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There are two different forms of deadlifting, conventional and sumo, but both have the same core mechanics. The trick to a deadlift is to keep your back relatively straight — no rounding at the top! Your feet should be planted firmly on the ground so that the heels are used as the primary driving force. Any additional pressure at the front of the body will just cause you to fall over.

The deadlift should be one continuous movement. Because of the heavy weight, some individuals have a tendency to lift the legs first and let the bar follow. This puts intense strain on the lumbar spine. Instead, the whole body needs to move as one. Ideally, the bar should travel up the path of your legs and follow the same path back down to the ground. It will make sure you keep control of the bar and prevent your back from being thrown out during the eccentric portion.

Another key component to completing the deadlift is to activate your latissimus dorsi before lifting the bar. Located right at the base of the armpit, the lats are the stabilizing force of the entire upper body. To prevent your back from rounding or your shoulders from slumping forward, pressure is applied to the upper back to keep it rigid. It’s a similar notion to locking your shoulders during a bench press. In order for the upper body to stay put and not ruin the rest of the lift, it needs to be activated. And stay activated until the bar touches the ground again.

The Equipment

A deadlift can be done with no outside equipment. There are some daredevils deadlifting a raw bar with no shoes on, and that’s great for them. However, the heavier the lift the more outside equipment will help. Here are some key tools for optimal deadlifting:

  1. Flat-soled shoes.
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    Running shoes are bouncy for a reason: they keep half the foot off of the ground. However, since the primary driving force in a deadlift is the foot, the entire sole should remain planted on the ground. This gives the lifter better stability, which ensures a better lift. Powerlifting shoes or even Converse are great picks because they provide ankle mobility and keep the entire foot on the ground. Or any flat-soled shoes work, really. Just leave the running shoes at home.
    Powerlifting shoes can be found here, and Converse can be found here.

  2. Wrist straps.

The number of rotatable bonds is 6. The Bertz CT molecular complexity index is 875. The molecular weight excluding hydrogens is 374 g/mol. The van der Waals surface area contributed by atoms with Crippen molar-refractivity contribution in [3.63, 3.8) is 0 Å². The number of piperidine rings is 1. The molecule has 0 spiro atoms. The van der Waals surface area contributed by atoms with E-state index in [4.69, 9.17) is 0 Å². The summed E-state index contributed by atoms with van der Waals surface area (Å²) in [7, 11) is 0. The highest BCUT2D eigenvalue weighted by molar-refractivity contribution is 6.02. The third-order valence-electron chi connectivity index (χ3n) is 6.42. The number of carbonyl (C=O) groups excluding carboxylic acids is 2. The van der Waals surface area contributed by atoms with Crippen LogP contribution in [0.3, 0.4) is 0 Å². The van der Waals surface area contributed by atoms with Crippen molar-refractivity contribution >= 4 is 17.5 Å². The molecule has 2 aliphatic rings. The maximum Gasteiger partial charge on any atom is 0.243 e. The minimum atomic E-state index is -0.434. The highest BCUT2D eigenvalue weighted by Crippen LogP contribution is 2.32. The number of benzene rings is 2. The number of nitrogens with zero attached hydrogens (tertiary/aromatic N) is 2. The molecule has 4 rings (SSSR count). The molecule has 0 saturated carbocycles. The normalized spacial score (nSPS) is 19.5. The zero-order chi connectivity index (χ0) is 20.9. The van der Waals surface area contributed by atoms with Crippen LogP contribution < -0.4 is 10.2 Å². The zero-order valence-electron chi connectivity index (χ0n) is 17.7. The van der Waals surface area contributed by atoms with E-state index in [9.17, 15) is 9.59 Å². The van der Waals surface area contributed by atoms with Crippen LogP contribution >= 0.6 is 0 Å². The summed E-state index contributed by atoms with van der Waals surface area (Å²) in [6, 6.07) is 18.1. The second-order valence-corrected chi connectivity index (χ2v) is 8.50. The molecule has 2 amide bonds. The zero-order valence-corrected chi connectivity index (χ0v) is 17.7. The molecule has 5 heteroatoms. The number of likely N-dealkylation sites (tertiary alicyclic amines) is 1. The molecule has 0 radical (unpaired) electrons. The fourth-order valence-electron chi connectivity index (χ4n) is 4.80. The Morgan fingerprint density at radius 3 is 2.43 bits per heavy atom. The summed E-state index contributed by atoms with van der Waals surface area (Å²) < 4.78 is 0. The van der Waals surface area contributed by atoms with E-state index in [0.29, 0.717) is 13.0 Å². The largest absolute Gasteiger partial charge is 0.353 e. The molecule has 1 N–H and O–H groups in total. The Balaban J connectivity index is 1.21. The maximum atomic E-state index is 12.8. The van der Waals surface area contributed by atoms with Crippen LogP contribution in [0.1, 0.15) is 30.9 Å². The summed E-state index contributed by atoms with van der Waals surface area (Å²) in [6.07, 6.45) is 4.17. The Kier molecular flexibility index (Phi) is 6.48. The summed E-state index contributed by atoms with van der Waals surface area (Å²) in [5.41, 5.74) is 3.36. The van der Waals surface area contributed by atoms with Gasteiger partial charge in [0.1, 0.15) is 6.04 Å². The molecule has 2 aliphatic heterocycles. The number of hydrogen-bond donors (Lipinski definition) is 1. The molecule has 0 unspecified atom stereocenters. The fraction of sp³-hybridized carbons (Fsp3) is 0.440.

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    Lifting an iron bar off of the ground puts a lot of pressure on weak wrists. To avoid this, wrist straps are a great tool. They’re made of a combination of tough fabric and elastic, so one size really does fit every wrist. Wrist straps keep the wrists locked in place and prevent them locking out or bending. In addition, some wrist straps will loop around the wrist and then wrap around the bar to increase grip strength.
    Wrist wraps can be found here.

  3. Lifting chalk. Lifting chalk is messy but effective for those who hate using straps. Also, if you tend to sweat during exercise, chalk will soak up the liquid to prevent slipping grips. When trying to lift heavy barbells, a firm grip is the best grip. Chalk is also applied to the legs when wear shorts to prevent chaffing.
    Lifting chalk can be found here.

Choose Your Best Deadlift

So now you have the knowledge of deadlifting basics and key tools for the best lift. But what stance do you use?

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Conventional V. Sumo

There are two types of deadlift: conventional and sumo. Conventional is a close stance deadlift where the hands are kept outside of the legs. Sumo is a wide stance deadlift where the hands are kept inside of the legs. Both get the bar off the ground by primarily activating the glutes and hamstrings. However, conventional deadlifts equally target the quadriceps, or the front of the leg. Conversely, sumo deadlifts work the gluteus maximus, medius, and minimus and leave the quadriceps virtually untouched.

But Which to Choose?

Choosing your stance is primarily based on your physical build. Typically, individuals with long legs will choose sumo because they can get closer to the bar. Conventional deadlifts, while effective, make it more difficult for taller lifters to get down into the starting position. Similarly, individuals with longer torsos may also choose sumo deadlifts for the same reasons.

If you’re someone with short legs or a short torso, however, you may choose conventional. Having smaller limbs allows more room around the bar while still being able to get the full range of motion during the exercise. Similarly, someone with longer arms may choose conventional deadlifts because their arms are held farther apart. This actually reduces the space between him and the bar, making it easier to complete the movement.

Although, choosing your stance is also based on personal preference. You can learn one way but prefer the other way, or lift heavier, or have a higher repetition range. You can also lift in both stances if you’re indecisive. There really is no wrong way to deadlift. As long as your form is good and your back is not rounded during any part of the movement, deadlift away!